Four hundred and ninety kilometres per hour, or 304 miles per hour in imperial currency. Airplanes fly at that speed. Covering the length of a soccer field takes less than one second. It’s over four times our national speed limit; the ticket would bankrupt a small nation, but imagine the look on the police officer’s face. Was it a rocket? Thunder? A hallucination? No. It was a Bugatti Chiron, the first supercar to officially break the 300 mph barrier.
On August 2nd at the Ehra-Lessien test track in Germany, Andy Wallace — former Le Mans winner and now officially the patron saint of speed — drove a slightly modified Chiron to an officially certified maximum velocity of 490.48 km/h.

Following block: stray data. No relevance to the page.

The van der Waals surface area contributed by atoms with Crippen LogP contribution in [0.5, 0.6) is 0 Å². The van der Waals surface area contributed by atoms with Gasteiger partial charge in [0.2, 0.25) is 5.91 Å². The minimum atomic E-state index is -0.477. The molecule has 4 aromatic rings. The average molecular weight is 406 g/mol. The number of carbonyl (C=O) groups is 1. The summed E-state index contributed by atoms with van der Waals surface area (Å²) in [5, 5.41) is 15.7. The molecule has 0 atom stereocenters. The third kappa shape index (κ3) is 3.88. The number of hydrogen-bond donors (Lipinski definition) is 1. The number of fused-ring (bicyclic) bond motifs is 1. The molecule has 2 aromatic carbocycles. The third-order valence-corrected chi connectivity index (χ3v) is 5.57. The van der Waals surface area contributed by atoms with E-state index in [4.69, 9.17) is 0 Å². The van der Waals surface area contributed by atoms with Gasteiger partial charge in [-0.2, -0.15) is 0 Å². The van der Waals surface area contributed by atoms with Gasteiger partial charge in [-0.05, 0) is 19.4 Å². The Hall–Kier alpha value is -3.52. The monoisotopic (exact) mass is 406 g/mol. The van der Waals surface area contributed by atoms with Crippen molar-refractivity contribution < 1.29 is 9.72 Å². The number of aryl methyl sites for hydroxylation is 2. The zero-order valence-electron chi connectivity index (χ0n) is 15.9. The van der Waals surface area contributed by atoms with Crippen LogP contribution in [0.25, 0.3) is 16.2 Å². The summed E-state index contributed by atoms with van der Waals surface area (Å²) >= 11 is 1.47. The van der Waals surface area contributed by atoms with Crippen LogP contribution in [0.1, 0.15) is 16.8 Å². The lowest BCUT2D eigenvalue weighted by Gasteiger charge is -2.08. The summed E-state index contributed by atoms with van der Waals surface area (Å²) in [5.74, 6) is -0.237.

The car wore modified aerodynamic bodywork and was slammed to the ground with laser-controlled ride height. Michelin made a special set of metal-reinforced tires, and Bugatti tuned the 8.0-litre quad-turbo 16-cylinder engine up to 1,578 horsepower in order to break through to the other side of 300 mph.
Bugatti announced a production version of the car — the Chiron Super Sport 300+ — limited to an edition of 30, with safety modifications like a standard ride height and a speed limiter. Oh, and a $3.9 million USD price tag. The pursuit of speed is like the pursuit of life; it is human nature to try to cheat death.
Here’s how the Chiron’s record compares to other speedy things: